To End Procrastination, Release Your Mental Resistance

The really happy people are those who have broken the chains of procrastination, those who find satisfaction in doing the job at hand. They're full of eagerness, zest, productivity. You can be, too. ~ Norman Vincent Peale Have you ever noticed how much easier it is to clean someone else’s home instead of your own? There’s no emotional investment: no sick feeling when you look at the mess, no worries about whether or not you’ll get it all done and no concern about whether or not it will stay clean.

Continue Reading

Brain and Behavior

7 Body Language Mistakes that Could Hold You Back at Work

For the past two months, you’ve had your eye on that promotion. It’s between you and your colleague, and you really want the job. So you put in crazy hours, deliver top-notch work, and take on extra projects to show your work. You don’t see any reason it shouldn’t go to you.

But when the time comes for the promotion to be announced, it goes to your colleague instead. What could possibly have gone wrong?

Turns out, it may totally be unrelated to the quality and quantity of the work you churn out. Instead, it could be a factor of something far more subconscious: your body language.
Continue Reading


Helping Someone Else Can Alleviate Depression

Dr. Karl Menninger, the famous psychiatrist, was once asked following a lecture on mental health: "What would you advise a person to do, if that person felt a nervous breakdown coming on?"

Most people thought he would say: "Consult a psychiatrist."

But he didn’t. He surprised everyone when he replied: "Leave your house, find someone in need, and do something to help that person."
Continue Reading


Learning Resilience from Elite Athletes

Did you ever see young athletes who had great potential? They seemed to have all the gifts. You knew they were going to excel, maybe turn professional -- they were that good. But later, to your surprise, you learned they never realized their potential. They were good, but they never made it to the next level.

You may have dismissed it as "bad luck" or bad coaching. Often there is something else missing: an intangible factor. I call it "FACTOR R," for resilience.

Resilience is the ability to bounce back from adversity. In athletics, adversity usually comes in the form of defeat, failure, injury, or even extreme situational stress and pressure.

Continue Reading


How to Take Work Home (The Healthy Way)

Let’s face it: The traditional 9-to-5 work lifestyle is long gone.

For many of us, it’s not unusual to stay at the office until 7 or 8, or to burn the midnight oil working on a freelance gig, startup idea, or extra project to get ahead at work.

Even if your company promotes a healthy work-life balance, your workload may get out-of-control at some point and you’ll simply need to bring work home in the evenings or over the weekend.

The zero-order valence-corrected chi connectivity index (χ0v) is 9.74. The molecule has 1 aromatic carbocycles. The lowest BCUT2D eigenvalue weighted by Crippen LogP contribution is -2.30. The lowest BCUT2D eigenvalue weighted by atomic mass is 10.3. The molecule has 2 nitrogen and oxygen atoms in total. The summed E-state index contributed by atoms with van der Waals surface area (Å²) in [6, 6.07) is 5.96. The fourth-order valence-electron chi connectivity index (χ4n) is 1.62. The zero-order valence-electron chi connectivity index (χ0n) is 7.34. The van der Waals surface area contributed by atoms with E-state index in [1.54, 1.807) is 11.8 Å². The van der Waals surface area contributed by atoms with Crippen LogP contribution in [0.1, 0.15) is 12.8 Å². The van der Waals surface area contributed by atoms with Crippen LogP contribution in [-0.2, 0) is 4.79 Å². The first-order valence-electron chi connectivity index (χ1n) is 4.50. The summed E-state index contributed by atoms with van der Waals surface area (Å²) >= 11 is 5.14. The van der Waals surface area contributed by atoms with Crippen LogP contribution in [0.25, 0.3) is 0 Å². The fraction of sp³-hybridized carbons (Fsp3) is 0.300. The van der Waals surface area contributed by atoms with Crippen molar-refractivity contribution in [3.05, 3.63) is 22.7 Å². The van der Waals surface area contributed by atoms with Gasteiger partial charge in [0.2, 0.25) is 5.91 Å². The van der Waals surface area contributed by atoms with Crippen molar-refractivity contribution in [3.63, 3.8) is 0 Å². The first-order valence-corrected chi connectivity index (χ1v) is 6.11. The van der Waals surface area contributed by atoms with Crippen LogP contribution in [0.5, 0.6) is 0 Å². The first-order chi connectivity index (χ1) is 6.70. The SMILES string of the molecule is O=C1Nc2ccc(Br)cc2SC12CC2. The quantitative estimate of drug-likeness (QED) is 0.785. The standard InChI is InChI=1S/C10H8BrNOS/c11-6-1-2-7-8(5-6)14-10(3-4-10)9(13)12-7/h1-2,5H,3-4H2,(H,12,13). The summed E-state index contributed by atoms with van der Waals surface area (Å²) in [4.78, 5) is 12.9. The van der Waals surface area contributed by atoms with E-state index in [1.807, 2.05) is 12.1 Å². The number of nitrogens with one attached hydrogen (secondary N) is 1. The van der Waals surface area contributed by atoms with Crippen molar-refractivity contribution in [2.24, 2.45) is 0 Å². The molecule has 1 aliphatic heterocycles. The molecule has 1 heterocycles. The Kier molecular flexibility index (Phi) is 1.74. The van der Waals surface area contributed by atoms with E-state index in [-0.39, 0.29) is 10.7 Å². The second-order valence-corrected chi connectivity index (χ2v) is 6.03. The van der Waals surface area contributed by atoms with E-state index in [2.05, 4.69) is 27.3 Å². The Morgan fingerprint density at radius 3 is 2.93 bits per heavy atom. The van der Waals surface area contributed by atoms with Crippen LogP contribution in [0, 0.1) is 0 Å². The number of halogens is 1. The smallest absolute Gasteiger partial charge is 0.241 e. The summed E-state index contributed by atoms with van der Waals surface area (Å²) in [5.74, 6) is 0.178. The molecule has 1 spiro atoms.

Continue Reading


On Living Simply and with Integrity

In her young twenties, writer and activist Eileen Flanagan spent two years teaching English in the country of Botswana, which borders South Africa and Zimbabwe. She ate, lived, and slept in a 180 square-foot mud hut and was quite content.

Then life got a tad more complicated… she married, had kids, and eventually found herself in a three-story house packed full of stuff: Barbie condos, Heelys (sneakers with wheels), Wii games, electronic guitars, and microscopes.

In her engaging new book,
Continue Reading

Brain and Behavior

4 Steps to Stop Seeking Approval from Others

Humans share an innate drive to connect with others. We’re evolutionarily wired to crave inclusion. Eons ago, this was linked with our survival; in prehistoric times, rejection triggered fear. If someone became isolated or was ousted from the group, his or her life would be at risk.

Because the consequences of being rejected were so extreme, our brains and behavior adapted to avoid disapproval from others. In fact, research has shown that social rejection activates many of the same brain regions involved in physical pain, which helps explains why disapproval stings.
Continue Reading


Succeeding in College When You Have ADHD

Navigating the first year of college is hard for anyone, but staying organized and productive is especially difficult for those with attention deficit hyperactivity disorder (ADHD). My impulsivity and lack of attention caused me to attend four different schools and declare three different majors.

Once I figured things out, though, I graduated with honors and secured gainful employment. Now I’m five classes away from earning a master’s degree.

Continue Reading

Anxiety and Panic

Affirmations for Reducing Negativity

"Be the change you want to see in the world.” -- Mahatma Gandhi
Do you cringe a little when you hear affirmations? There’s nothing wrong with them, they just seem to be missing substance. You hear a cliche instead of something meaningful.

“You are much more than your opinions of yourself.” I know I’m definitely the kind of person who would roll my eyes at that statement, although I know it's true. It takes a little untangling...
Continue Reading


Use This Psychological Principle to Master Business Networking

As young professionals, we’re taught to network like our careers depend on it. Your professional network can open just about any door. All we have to do to capture that holy grail of networking is put ourselves out there, and then we’re golden.

We’re told to just "start networking," but in reality it’s never that simple. When you’re new to the professional networking scene, figuring out how exactly to create
Continue Reading